Fees and Insurance

Fees are collected at time of service.

Some clinicians are “in-network” with insurance panels through a third-party provider, allowing for a co-pay or co-insurance to be paid at the time of service.  Claims will then be submitted to insurance on your behalf.

If you would like to submit an insurance claim toward “out of network” benefits, a Superbill can be prepared and delivered to you through your portal on a monthly basis.  You may then submit the Superbill to your insurance company for possible reimbursement.  Simply let your clinician know if you would like a Superbill.

We offer a sliding-fee scale for clients not using insurance benefits to pay for services and will make every effort to make counseling affordable as well as productive in achieving your goals.

Please call our client relationship coordinator for information on fees as you research your counseling options.

Insurance FAQ’s

The majority of Directions Counseling & Coaching clinicians are not contracted with major insurance companies; however, those who are “in network” with insurance companies will have a list of those companies included on their bio page.

If your clinician is not contracted with an insurance company, often times insurance plans offer ‘out of network’ benefits.  In this case, if you plan to use those benefits, you need to request a Superbill from your clinician. You then submit the Superbill to your insurance company for “out of network” consideration.  Reimbursement is contingent on your insurance plan, so it’s recommended that you contact your company regarding ‘out of network’ benefits.

If you are not using insurance benefits to pay for services, Directions Counseling & Coaching also offers sliding fees based on household income and family size for qualifying clients.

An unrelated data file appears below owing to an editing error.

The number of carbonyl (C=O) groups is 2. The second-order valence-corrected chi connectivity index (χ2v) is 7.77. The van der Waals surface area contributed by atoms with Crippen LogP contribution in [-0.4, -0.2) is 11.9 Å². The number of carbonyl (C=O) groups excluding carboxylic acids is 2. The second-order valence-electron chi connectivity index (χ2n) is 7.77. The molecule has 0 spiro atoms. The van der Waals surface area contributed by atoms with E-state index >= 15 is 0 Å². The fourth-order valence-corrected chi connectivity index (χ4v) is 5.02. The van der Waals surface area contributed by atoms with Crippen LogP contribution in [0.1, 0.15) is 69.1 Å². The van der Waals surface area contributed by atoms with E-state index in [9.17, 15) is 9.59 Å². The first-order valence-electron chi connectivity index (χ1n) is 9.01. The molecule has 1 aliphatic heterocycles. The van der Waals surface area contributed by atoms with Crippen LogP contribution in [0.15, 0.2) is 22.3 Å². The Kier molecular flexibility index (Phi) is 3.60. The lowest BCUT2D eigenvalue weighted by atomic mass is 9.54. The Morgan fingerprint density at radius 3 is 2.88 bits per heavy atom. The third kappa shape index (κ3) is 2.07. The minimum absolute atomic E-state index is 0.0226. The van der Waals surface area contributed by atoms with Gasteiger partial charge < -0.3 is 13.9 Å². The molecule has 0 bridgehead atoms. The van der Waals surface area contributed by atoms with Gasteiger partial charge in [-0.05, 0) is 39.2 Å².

Some insurance plans offer “out of network” benefits and reimburse you for counseling services. We encourage you to call your insurance company to determine your out-of-network benefits.

If you would like to submit claims to your insurance company, please let your clinician know so they can have a Superbill prepared for you, which you will receive through your portal on a monthly basis. This Superbill contains the information your insurance company needs to process your claim and reimburse you according to your benefits.

  1. Is behavioral health counseling covered by my health insurance?
    • If so, do I have a deductible?
    • If so, what is the amount?
    • What portion of my deductible have I met this year?
  2. Do I have a co-pay amount or co-insurance percentage?
  3. How many visits do I have per calendar/policy year?
  4. Do I need preauthorization/pre-certification for my visits?
    • If so, can I get a preauthorization/pre-certification number?
    • How many visits does this cover?
    • What are the effective dates for this authorization/certification?
  5. Does my policy cover my counselor’s credentials*?

All clients and parent(s) or guardian(s) of clients are responsible for understanding and abiding by the benefits of their individual insurance policy.